Sat, 9 Aug 1997 16:07:48 +0200 (MET DST)
Dear Tunes people,
some of you (Alaric and Sean, not to name them),
have asked me in private e-mail what platform did MACISTE run on,
and whether anything (code, docs, examples) about it was net-available.
Well, the only machine MACISTE runs on is an old SparcStation 1+ under
SunOS 4.x, though it should be easily portable to any 32-bit architecture
under a similar OS (e.g. Linux/i386). However, this agains seem to be
no priority to Jacques Pitrat (though I hope I can have him change his
mind if I work with/near him), so don't expect anything soon.
MACISTE's deep internals are being reworked so as to remove
many builtin limits that were inherited from its ancient history,
and allow for automatic generation of numerous meta-heuristics;
hence it's unstable, and you wouldn't like to inspect its present state
(46MB worth of self-written source, bytecode, goto-ish C, binaries);
month old stable tapes could be made available, but it'd be difficult
to get much from it. Again, closed development is harming the success
of it quite a lot.
The language includes features from Lisp, OO, Prolog, and more,
with an infix syntax that's the result of 40 years of evolution
loosely interacting with any particular other language;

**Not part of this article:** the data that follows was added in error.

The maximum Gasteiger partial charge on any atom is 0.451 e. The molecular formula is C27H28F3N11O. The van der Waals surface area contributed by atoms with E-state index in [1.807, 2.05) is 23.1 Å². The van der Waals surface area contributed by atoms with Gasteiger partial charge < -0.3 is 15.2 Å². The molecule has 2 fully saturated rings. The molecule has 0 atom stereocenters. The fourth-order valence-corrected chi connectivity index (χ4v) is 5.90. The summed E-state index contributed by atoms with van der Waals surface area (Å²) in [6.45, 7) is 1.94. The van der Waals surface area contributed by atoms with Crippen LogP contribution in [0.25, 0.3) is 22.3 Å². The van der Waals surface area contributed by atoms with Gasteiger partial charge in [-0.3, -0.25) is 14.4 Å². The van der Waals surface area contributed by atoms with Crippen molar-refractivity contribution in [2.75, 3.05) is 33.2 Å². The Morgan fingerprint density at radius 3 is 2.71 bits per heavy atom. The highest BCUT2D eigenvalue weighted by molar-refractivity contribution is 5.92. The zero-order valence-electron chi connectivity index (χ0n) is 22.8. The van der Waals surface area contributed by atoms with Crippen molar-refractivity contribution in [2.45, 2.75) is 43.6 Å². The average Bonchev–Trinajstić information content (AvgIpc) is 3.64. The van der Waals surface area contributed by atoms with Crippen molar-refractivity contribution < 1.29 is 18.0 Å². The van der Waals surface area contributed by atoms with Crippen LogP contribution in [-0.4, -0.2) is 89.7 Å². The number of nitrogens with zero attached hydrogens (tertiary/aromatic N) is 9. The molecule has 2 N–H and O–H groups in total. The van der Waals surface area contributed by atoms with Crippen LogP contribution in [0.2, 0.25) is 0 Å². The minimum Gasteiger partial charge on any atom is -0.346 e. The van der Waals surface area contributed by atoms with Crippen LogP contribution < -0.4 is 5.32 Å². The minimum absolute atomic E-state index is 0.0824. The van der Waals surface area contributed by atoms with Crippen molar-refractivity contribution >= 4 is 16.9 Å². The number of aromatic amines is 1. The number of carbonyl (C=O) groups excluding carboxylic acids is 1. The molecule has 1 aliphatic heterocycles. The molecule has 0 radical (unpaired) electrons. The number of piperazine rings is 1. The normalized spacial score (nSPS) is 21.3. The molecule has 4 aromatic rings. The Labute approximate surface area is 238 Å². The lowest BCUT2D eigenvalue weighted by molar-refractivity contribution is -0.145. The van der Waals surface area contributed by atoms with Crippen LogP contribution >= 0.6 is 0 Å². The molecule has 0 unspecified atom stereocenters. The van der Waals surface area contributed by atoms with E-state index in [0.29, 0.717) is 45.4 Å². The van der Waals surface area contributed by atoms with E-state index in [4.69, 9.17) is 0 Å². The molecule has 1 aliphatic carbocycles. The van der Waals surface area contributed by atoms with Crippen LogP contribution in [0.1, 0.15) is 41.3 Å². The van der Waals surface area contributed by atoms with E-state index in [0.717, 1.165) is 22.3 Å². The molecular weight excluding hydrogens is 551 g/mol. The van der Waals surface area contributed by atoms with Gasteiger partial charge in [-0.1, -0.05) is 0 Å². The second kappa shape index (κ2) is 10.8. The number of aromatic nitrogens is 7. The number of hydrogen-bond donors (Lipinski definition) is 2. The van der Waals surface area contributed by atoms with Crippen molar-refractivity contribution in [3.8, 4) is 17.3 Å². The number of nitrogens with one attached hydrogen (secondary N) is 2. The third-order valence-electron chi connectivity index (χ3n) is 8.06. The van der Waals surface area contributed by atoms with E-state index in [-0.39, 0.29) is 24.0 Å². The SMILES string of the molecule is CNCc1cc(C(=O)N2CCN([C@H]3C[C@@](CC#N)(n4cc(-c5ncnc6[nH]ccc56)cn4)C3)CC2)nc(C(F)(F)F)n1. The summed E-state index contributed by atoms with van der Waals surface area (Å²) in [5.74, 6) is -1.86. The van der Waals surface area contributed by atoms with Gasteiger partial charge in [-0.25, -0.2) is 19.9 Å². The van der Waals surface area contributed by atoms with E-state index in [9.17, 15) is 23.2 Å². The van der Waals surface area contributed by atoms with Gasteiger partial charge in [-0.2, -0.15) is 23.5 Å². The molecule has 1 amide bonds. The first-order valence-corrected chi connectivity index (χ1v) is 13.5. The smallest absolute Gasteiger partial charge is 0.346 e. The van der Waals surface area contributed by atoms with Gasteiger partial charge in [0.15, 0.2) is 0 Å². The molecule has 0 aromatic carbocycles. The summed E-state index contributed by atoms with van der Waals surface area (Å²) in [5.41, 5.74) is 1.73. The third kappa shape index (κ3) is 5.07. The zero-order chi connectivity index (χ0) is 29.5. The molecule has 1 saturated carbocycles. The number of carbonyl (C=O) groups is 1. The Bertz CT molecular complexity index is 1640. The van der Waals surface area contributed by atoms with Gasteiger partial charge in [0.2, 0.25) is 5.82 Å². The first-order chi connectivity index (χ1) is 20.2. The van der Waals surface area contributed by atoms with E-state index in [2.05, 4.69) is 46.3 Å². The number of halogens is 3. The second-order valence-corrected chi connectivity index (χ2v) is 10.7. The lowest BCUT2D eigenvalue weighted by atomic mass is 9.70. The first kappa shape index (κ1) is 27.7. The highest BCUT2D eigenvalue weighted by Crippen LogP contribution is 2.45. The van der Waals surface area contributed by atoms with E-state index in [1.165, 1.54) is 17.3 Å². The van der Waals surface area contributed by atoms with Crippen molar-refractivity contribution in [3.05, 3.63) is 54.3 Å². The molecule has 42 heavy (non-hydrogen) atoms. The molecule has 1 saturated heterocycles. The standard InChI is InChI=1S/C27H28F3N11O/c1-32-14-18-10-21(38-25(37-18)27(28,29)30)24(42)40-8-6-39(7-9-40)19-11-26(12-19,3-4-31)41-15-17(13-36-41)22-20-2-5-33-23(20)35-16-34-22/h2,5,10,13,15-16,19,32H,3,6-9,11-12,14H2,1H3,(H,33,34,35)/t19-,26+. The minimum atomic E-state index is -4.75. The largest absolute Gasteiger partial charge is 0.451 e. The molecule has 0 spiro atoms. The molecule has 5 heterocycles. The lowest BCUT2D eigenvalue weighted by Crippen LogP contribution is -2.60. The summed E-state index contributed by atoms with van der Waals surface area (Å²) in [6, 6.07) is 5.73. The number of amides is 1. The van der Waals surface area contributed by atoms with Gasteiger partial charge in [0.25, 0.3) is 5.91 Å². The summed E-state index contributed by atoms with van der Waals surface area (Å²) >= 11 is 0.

historical reasons made it all upper-cases (it seems),
though this could have been easily fixed, if it wasn't in the author's taste.
Just everything is first-class, since the system is reflective;
of course, it's got lots of personal tuning by Jacques Pitrat.
As for published Papers, Jacques Pitrat wrote quite a lot of them,
most in French I believe, about topics related to AI
(his first meta-program was a theorem prover in the 50's),
in all kinds of journals.
His vocabulary is particularly affected by his old-times AI background.
Subprograms/modules are called (fr)"expertise", etc.
Similarly, the syntax (that he demonstrated was easy to globally modify;
though again, no modularity in doing so was foreseen)
is not patterned after any particular existing language.
I'll meet Jacques Pitrat again in September,
and will try to make things advance in the right direction,
while trying to find something of a bibliography of his publications.
Lots of it should be in French, though.
Anyway, let all that not prevent you from having a nice summer!
PS: to Jecel -- yes, it's admittedly hard to promote open development,
all the more for things that are not of immediate use for lots of people.
So the challenge is precisely to write software that, without sacrificing
long-term utility, DOES enable people to do things useful things NOW in
a way compatible with their other activities... easier said than done,
but still, a priority. 'nough said.
== Faré -=- (FR) François-René Rideau -=- (VN) Ð£ng-Vû Bân -=- firstname.lastname@example.org ==
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